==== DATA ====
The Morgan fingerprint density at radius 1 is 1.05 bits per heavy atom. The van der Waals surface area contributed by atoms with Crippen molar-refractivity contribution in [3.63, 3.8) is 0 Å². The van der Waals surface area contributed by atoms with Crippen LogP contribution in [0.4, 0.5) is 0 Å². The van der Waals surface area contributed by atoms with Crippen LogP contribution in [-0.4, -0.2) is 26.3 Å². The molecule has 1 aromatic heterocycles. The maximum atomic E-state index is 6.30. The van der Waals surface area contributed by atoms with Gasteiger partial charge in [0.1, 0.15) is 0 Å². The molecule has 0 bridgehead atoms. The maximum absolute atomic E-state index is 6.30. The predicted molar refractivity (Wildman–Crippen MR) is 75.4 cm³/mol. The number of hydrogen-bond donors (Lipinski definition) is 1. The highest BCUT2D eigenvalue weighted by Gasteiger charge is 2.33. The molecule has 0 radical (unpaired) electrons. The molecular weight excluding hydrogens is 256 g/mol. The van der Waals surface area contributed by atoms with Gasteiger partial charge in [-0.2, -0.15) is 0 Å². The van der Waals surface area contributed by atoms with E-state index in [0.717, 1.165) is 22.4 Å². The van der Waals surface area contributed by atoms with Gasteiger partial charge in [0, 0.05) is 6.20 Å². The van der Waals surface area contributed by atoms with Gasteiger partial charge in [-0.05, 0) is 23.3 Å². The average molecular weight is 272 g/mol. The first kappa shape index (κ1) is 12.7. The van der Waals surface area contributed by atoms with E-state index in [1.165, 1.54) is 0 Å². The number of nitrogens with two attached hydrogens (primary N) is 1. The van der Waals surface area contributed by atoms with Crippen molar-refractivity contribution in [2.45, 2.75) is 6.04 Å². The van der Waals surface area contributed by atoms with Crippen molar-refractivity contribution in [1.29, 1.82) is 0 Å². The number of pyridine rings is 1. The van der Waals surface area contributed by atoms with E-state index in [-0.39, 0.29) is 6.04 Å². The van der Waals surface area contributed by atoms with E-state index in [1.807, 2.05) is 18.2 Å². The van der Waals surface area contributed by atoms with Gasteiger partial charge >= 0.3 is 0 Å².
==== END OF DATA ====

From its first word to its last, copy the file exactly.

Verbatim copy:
The Morgan fingerprint density at radius 1 is 1.05 bits per heavy atom. The van der Waals surface area contributed by atoms with Crippen molar-refractivity contribution in [3.63, 3.8) is 0 Å². The van der Waals surface area contributed by atoms with Crippen LogP contribution in [0.4, 0.5) is 0 Å². The van der Waals surface area contributed by atoms with Crippen LogP contribution in [-0.4, -0.2) is 26.3 Å². The molecule has 1 aromatic heterocycles. The maximum atomic E-state index is 6.30. The van der Waals surface area contributed by atoms with Gasteiger partial charge in [0.1, 0.15) is 0 Å². The molecule has 0 bridgehead atoms. The maximum absolute atomic E-state index is 6.30. The predicted molar refractivity (Wildman–Crippen MR) is 75.4 cm³/mol. The number of hydrogen-bond donors (Lipinski definition) is 1. The highest BCUT2D eigenvalue weighted by Gasteiger charge is 2.33. The molecule has 0 radical (unpaired) electrons. The molecular weight excluding hydrogens is 256 g/mol. The van der Waals surface area contributed by atoms with Gasteiger partial charge in [-0.2, -0.15) is 0 Å². The van der Waals surface area contributed by atoms with E-state index in [0.717, 1.165) is 22.4 Å². The van der Waals surface area contributed by atoms with Gasteiger partial charge in [0, 0.05) is 6.20 Å². The van der Waals surface area contributed by atoms with Gasteiger partial charge in [-0.05, 0) is 23.3 Å². The average molecular weight is 272 g/mol. The first kappa shape index (κ1) is 12.7. The van der Waals surface area contributed by atoms with E-state index in [1.165, 1.54) is 0 Å². The number of nitrogens with two attached hydrogens (primary N) is 1. The van der Waals surface area contributed by atoms with Crippen molar-refractivity contribution in [2.45, 2.75) is 6.04 Å². The van der Waals surface area contributed by atoms with Crippen molar-refractivity contribution in [1.29, 1.82) is 0 Å². The number of pyridine rings is 1. The van der Waals surface area contributed by atoms with E-state index in [-0.39, 0.29) is 6.04 Å². The van der Waals surface area contributed by atoms with E-state index in [1.807, 2.05) is 18.2 Å². The van der Waals surface area contributed by atoms with Gasteiger partial charge >= 0.3 is 0 Å².